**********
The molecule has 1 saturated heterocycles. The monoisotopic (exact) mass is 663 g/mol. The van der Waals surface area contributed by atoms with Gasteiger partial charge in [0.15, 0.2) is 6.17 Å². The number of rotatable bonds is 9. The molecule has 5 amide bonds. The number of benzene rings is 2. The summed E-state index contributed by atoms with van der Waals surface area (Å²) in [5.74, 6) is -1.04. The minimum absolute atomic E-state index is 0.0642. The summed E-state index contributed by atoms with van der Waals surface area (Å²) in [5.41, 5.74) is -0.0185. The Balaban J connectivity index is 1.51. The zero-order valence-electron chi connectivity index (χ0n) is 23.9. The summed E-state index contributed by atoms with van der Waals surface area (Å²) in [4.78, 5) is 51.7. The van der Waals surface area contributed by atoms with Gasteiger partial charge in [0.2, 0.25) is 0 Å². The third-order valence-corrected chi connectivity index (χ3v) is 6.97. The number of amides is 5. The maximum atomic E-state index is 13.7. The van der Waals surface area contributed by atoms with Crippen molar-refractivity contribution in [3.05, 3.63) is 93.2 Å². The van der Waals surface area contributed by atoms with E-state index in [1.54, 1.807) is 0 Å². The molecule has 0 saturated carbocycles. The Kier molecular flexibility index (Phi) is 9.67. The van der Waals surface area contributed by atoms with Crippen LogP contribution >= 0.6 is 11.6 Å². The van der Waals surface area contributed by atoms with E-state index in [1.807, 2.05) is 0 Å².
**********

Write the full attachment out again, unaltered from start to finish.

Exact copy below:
The molecule has 1 saturated heterocycles. The monoisotopic (exact) mass is 663 g/mol. The van der Waals surface area contributed by atoms with Gasteiger partial charge in [0.15, 0.2) is 6.17 Å². The number of rotatable bonds is 9. The molecule has 5 amide bonds. The number of benzene rings is 2. The summed E-state index contributed by atoms with van der Waals surface area (Å²) in [5.74, 6) is -1.04. The minimum absolute atomic E-state index is 0.0642. The summed E-state index contributed by atoms with van der Waals surface area (Å²) in [5.41, 5.74) is -0.0185. The Balaban J connectivity index is 1.51. The zero-order valence-electron chi connectivity index (χ0n) is 23.9. The summed E-state index contributed by atoms with van der Waals surface area (Å²) in [4.78, 5) is 51.7. The van der Waals surface area contributed by atoms with Gasteiger partial charge in [0.2, 0.25) is 0 Å². The third-order valence-corrected chi connectivity index (χ3v) is 6.97. The number of amides is 5. The maximum atomic E-state index is 13.7. The van der Waals surface area contributed by atoms with Crippen molar-refractivity contribution in [3.05, 3.63) is 93.2 Å². The van der Waals surface area contributed by atoms with E-state index in [1.54, 1.807) is 0 Å². The molecule has 0 saturated carbocycles. The Kier molecular flexibility index (Phi) is 9.67. The van der Waals surface area contributed by atoms with Crippen LogP contribution >= 0.6 is 11.6 Å². The van der Waals surface area contributed by atoms with E-state index in [1.807, 2.05) is 0 Å².